Deeds and the Determinacy Norm: Insights from Brandt and Other Cases on an Undesignated, Yet Ever-Present, Interpretive MethodDonald J. Kochan
The land one holds is generally only as good as the property rights contained in the deed. The rights contained in the deed are only as good as the ability to get those rights enforced. And, the enforcement is only valuable if it recognizes a determinate meaning in the deeds from the point of conveyance. This Article pens the term “determinacy norm” to explain a collection of rules for the interpretation of deed terms that aim to make the meaning of deed terms de- terminate. I contend that, in order to satisfy the determinacy norm for deed interpretation, courts must (and arguably do) interpret the terms in deeds and land grants as having a fixed meaning set contemporaneously with the transfer and based on the discernable intent and expectations of the parties at the time of the conveyance or grant. This norm runs through existing case law and is pivotal to facilitating an effective property system. But, courts have failed to recognize either the term (or even the organizing principle) that is the determinacy norm.
As an illustrative example, some see the 2014 U.S. Supreme Court case of Brandt Revocable Trust v. United States as just a railroad right-of-way decision. But a closer look reveals that it is a good exemplar of courts striving to add determinacy to deeds and equivalent instruments like statutory land grants. Brandt reveals a pattern of U.S. Supreme Court juris- prudence that the Court itself is not adequately articulating where the determinacy norm lurks in the substructure of opinions.
We should more directly recognize the determinacy norm’s presence in private deed and public land grant cases. Doing so will allow us to better monitor and check the actions of judges to be sure that they are living up to the constraints of the determinacy norm. Such monitoring will help us better identify and protect the rights in the deeds that help organize our property system.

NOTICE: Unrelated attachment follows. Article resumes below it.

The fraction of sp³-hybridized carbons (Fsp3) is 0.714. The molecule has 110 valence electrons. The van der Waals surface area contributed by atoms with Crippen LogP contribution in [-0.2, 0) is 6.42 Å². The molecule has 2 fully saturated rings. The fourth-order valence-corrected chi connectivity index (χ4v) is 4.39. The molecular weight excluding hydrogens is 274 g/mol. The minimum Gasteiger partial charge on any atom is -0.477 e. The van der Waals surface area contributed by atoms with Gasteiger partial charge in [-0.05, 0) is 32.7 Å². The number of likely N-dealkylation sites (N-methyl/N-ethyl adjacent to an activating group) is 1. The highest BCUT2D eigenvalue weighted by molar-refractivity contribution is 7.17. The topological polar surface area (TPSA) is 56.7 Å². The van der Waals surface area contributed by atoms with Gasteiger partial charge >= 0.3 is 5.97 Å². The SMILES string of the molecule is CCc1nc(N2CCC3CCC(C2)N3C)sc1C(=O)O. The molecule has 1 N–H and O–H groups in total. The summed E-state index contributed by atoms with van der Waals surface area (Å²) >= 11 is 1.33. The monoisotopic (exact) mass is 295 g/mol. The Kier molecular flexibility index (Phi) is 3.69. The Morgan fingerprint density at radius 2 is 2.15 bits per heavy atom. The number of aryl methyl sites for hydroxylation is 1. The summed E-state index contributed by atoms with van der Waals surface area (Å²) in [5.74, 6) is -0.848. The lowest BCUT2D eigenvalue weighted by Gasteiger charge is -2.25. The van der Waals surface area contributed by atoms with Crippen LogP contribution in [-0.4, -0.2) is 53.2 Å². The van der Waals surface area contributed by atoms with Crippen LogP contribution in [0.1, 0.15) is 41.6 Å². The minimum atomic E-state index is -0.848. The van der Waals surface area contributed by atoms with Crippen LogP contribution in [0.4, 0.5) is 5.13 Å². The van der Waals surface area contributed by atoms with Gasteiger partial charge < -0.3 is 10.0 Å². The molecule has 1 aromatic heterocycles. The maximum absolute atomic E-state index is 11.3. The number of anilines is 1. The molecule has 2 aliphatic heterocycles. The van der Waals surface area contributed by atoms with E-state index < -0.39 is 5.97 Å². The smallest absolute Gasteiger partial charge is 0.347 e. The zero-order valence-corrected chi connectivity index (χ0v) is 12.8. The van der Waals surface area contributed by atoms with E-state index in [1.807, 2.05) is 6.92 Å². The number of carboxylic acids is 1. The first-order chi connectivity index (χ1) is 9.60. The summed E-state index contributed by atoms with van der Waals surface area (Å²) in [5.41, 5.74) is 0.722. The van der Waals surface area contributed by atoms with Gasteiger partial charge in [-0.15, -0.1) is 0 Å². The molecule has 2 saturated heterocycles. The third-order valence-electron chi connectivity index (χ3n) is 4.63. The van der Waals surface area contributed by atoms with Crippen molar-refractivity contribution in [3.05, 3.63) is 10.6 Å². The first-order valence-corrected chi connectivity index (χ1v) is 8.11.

Alfred L. Brophy
This Article recovers the forgotten ideas about public constitutionalism in seventy published addresses given at cemetery dedications from Supreme Court Justice Joseph Story’s address at Mount Auburn Cemetery in Cambridge, Massachusetts, in 1831, to the addresses by Edward Everett and Abraham Lincoln at Gettysburg in November 1863. It reveals an important, but forgotten, set of ideas that provided a precedent for Lincoln’s Gettysburg Address. Those addresses, including Lincoln’s, reveal the centrality of constitutional values—as opposed to constitutional text—in framing Americans’ interpretation of the Constitution. Pre-Civil War Americans had a vibrant public discussion of constitutional principles, in addition to constitutional text. These were ideas propagated on such diverse occasions as July Fourth celebrations, arguments in the Supreme Court, dedication of public monuments, lyceum addresses, and college literary society lectures.
For Americans, especially those of the Whig Party, the Constitution was a key component of culture and a key unifier of the nation. Cemetery dedications are one place where Whigs turned to promote their constitutional values. The cemetery supported constitutional values of Union, respect for property, and obedience to the rule of law. Rural cemeteries promoted Whig constitutional ideals about order, patriotism, and Union. Those values were at the center of the debate over the response to secession and they were put into practice by soldiers along Cemetery Ridge at Gettysburg in 1863. Lincoln’s address at Gettysburg reflects the appeals to sentiment and Constitution that were so frequently invoked in the thirty years before the War. This hidden history reveals how those ideas mobilized support for Union and, thus, how public constitutional thought affected the actions of voters, jurists, and politicians.